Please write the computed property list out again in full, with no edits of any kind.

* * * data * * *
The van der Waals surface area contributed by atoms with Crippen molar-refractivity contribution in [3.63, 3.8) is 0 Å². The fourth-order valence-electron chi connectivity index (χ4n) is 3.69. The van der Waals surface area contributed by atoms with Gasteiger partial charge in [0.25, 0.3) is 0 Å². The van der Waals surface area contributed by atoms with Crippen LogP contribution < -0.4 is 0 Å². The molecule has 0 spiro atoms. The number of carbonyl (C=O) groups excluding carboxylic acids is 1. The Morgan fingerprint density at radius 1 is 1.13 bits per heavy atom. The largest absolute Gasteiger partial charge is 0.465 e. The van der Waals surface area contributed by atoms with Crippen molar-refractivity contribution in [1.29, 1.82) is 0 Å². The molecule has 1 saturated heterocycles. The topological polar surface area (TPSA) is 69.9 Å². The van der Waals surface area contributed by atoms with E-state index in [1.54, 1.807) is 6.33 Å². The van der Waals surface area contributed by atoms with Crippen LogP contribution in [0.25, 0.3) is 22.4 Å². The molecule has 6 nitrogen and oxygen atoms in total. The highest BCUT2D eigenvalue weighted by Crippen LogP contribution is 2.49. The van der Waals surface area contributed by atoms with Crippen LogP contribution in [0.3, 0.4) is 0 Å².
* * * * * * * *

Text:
The van der Waals surface area contributed by atoms with Crippen molar-refractivity contribution in [3.63, 3.8) is 0 Å². The fourth-order valence-electron chi connectivity index (χ4n) is 3.69. The van der Waals surface area contributed by atoms with Gasteiger partial charge in [0.25, 0.3) is 0 Å². The van der Waals surface area contributed by atoms with Crippen LogP contribution < -0.4 is 0 Å². The molecule has 0 spiro atoms. The number of carbonyl (C=O) groups excluding carboxylic acids is 1. The Morgan fingerprint density at radius 1 is 1.13 bits per heavy atom. The largest absolute Gasteiger partial charge is 0.465 e. The van der Waals surface area contributed by atoms with Crippen molar-refractivity contribution in [1.29, 1.82) is 0 Å². The molecule has 1 saturated heterocycles. The topological polar surface area (TPSA) is 69.9 Å². The van der Waals surface area contributed by atoms with E-state index in [1.54, 1.807) is 6.33 Å². The van der Waals surface area contributed by atoms with Crippen LogP contribution in [0.25, 0.3) is 22.4 Å². The molecule has 6 nitrogen and oxygen atoms in total. The highest BCUT2D eigenvalue weighted by Crippen LogP contribution is 2.49. The van der Waals surface area contributed by atoms with Crippen LogP contribution in [0.3, 0.4) is 0 Å².